ca·pac·i·tor (kəˈpasədər) noun
a device used to store an electric charge, consisting of one or more pairs of conductors separated by an insulator.
That is what the dictionary definition will get you. It sounds like a battery, and in a sense, it is. It stores a charge and can discharge that charge very quickly – and it is used to error correct within an electrical system among other things.
Knowing what it is and what they do gives us a better idea of why they fail. There are also several different kinds of capacitors which all have their own uses in a system and are constructed differently.
Like a battery, eventually the components that make it up can be used up. It has a limited number of starts, and frequently turning on or off those use up the life of the capacitor faster.
Capacitors can fail due to a number of reasons and when they fail it can lead to short-circuit, damage to the circuit and sometimes even explosion.
What are some of the reasons for failure of capacitors?
Inconsistent main voltage feed to the home is one. The voltage coming into the system is above or below rated its rated capacity. Power outages or surges and excessive heat are also common concerns. Aging can also cause capacitor failure.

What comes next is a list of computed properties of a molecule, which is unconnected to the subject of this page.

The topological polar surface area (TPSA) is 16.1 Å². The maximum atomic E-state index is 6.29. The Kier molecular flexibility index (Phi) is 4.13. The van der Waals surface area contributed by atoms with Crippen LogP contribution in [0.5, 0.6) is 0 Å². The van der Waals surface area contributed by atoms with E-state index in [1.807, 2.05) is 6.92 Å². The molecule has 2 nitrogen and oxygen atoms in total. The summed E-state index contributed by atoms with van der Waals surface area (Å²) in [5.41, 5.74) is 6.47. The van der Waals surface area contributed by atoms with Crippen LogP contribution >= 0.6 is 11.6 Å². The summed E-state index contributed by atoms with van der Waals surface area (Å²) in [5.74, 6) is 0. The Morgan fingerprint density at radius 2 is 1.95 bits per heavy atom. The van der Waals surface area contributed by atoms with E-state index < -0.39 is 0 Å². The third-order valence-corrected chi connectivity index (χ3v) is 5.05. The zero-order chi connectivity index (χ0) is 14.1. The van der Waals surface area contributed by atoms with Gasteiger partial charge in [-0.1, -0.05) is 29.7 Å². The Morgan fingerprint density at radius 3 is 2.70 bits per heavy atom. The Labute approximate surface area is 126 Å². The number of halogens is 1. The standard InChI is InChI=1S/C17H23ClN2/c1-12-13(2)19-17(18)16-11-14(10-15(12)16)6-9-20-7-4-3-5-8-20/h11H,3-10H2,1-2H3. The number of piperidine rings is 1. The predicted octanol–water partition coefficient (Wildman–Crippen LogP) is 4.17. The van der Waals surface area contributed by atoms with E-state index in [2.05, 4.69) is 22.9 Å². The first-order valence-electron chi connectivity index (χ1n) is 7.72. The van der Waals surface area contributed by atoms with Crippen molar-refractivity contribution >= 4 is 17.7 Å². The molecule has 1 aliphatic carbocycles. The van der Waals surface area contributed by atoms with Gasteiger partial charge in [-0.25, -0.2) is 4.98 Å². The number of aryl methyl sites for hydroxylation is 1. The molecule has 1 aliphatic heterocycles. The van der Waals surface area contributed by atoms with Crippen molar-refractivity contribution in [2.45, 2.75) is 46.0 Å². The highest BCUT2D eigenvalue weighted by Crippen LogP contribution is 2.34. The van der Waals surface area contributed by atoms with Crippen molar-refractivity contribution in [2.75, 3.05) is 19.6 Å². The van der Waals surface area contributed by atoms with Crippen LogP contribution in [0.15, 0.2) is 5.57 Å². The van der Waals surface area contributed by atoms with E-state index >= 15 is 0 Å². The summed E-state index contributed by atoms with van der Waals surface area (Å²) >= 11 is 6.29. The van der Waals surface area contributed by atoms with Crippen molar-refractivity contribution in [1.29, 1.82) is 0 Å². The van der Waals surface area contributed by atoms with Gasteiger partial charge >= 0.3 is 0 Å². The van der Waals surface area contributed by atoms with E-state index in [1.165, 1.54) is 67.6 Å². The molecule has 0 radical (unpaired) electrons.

Electrolytic capacitors fail due to leakage or vaporization of the electrolyte inside. This can be caused due to heating in operation. Heating can be caused by mechanical failure or voltages outside the design range of the component. In electrolytic capacitors heating can cause the formation of gas inside which can explode through the vent provided.
Voltage surges can also cause capacitors to fail. Over time, capacitors re-form themselves to a particular voltage. When an unexpected surge occurs, a failure can take place.